The geographic heart of Rome, this is the spot from which all distances from Rome are calculated and the principal crossroads of city traffic. Piazza Venezia stands at what was the beginning of Via Flaminia, the ancient Roman road leading east across Italy to Fano on the Adriatic Sea. The Via Flaminia was, and remains, a vital artery. Its initial tract, from Piazza Venezia to Piazza del Popolo, is now known as Via del Corso, after the horse races (corse) that were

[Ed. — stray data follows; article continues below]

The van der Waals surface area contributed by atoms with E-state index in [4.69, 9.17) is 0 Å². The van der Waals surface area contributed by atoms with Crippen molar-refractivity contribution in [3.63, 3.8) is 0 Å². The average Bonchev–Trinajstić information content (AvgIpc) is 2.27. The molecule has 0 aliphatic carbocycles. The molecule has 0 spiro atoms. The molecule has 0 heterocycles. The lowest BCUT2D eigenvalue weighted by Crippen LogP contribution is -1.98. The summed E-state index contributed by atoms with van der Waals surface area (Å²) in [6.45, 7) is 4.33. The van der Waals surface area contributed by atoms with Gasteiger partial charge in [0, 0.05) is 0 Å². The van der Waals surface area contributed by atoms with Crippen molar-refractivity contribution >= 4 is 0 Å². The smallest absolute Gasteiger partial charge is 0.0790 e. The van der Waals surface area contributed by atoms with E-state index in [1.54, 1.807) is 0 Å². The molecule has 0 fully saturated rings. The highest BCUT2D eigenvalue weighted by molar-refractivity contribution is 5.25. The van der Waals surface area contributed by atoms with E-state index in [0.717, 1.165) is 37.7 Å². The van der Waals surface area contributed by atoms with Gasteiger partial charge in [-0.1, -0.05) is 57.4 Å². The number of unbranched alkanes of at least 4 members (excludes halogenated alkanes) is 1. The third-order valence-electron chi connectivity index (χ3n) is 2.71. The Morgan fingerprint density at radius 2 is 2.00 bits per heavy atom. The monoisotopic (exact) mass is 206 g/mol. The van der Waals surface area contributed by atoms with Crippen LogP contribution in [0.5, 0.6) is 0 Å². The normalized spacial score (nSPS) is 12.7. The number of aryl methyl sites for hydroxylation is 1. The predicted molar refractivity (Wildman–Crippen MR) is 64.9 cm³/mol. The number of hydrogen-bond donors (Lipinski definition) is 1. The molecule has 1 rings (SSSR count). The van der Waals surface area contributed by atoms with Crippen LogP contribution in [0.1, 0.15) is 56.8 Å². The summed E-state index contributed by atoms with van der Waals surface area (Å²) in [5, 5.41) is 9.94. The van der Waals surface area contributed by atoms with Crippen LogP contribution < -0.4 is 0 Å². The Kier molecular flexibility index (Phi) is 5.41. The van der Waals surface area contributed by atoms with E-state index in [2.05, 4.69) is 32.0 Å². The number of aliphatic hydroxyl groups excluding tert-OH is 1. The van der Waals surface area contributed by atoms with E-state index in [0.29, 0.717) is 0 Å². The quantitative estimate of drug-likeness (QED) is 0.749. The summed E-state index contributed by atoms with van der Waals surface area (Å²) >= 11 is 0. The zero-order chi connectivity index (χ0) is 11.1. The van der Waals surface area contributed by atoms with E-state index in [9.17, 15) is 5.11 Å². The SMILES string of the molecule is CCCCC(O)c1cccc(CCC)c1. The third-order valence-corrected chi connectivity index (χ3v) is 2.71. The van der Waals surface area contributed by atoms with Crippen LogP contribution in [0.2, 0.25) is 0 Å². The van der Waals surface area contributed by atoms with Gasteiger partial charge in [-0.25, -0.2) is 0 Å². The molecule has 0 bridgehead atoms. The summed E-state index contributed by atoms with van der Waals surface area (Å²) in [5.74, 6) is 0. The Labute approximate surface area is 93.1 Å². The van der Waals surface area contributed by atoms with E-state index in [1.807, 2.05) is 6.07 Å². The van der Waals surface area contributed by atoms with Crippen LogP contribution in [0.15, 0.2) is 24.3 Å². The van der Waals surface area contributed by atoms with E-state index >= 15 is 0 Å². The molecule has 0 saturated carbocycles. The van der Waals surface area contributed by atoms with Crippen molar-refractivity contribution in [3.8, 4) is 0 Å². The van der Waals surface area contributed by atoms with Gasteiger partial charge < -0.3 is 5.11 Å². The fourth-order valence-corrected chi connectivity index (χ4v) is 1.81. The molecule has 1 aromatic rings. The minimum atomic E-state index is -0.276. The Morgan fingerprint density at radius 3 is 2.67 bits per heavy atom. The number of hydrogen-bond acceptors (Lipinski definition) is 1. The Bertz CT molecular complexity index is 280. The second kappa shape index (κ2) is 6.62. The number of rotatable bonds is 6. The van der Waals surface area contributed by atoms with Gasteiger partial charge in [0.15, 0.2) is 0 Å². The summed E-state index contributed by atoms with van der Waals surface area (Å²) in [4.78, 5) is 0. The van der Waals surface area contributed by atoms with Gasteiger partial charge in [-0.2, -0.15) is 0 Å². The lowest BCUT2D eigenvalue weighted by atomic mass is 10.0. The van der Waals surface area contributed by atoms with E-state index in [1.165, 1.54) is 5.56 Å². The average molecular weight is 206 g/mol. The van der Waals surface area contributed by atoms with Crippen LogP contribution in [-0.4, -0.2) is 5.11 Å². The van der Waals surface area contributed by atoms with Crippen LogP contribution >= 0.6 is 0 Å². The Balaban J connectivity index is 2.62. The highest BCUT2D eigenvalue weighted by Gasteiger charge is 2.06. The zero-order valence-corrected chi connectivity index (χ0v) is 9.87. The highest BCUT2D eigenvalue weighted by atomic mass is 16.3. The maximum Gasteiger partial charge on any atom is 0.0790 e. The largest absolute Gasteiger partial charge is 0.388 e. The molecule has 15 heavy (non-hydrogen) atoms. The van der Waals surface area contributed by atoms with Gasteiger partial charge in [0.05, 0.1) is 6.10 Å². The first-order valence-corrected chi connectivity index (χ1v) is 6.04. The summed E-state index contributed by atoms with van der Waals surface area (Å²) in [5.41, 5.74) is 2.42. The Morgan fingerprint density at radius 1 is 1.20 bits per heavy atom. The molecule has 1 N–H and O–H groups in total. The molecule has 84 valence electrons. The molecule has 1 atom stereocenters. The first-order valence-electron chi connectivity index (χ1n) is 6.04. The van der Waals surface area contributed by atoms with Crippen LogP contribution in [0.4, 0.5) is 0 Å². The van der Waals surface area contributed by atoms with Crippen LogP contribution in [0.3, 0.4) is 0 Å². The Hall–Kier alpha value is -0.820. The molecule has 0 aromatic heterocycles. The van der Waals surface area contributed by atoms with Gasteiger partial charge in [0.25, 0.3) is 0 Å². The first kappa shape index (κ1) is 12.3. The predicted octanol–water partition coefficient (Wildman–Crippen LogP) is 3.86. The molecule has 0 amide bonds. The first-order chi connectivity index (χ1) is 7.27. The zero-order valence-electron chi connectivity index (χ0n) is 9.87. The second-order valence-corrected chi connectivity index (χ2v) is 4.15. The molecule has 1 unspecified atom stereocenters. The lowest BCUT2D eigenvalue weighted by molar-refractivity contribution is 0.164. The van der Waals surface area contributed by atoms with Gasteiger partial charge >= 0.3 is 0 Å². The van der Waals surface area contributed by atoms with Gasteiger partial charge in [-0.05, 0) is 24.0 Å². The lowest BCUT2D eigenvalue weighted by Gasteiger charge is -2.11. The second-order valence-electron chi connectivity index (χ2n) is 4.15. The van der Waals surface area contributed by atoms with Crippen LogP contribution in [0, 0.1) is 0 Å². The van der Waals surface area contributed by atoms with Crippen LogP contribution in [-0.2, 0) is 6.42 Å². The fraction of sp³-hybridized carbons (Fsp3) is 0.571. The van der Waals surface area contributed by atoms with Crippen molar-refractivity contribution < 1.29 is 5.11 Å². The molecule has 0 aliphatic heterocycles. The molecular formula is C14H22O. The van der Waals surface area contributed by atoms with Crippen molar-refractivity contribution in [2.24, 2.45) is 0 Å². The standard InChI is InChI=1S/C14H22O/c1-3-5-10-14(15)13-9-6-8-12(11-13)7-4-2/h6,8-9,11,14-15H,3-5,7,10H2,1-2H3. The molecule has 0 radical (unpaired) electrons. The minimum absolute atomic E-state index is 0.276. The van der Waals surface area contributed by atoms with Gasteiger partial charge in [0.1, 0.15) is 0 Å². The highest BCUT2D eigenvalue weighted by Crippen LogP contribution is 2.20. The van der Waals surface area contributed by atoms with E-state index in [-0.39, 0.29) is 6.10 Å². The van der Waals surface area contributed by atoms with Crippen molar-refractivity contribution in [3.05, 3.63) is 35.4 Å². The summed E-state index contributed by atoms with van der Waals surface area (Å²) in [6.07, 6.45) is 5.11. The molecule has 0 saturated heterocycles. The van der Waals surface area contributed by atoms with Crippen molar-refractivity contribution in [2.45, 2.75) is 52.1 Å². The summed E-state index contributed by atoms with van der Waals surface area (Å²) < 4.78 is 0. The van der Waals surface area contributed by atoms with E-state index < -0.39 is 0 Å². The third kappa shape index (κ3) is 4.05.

run here during the wild Roman carnival celebrations of the 17th and 18th centuries. It also happens to be one of Rome's busiest shopping streets. The massive female bust near the church of San Marco in the corner of the piazza, a fragment of the statue of Isis, is known to the Romans as Madama Lucrezia. This was one of the "talking statues" on which anonymous poets hung verses pungent with political satire, a practice that has not entirely disappeared.
Junction of Via del Corso, Via Plebiscito, and Via Cesare Battisti, Rome, 00186, Italy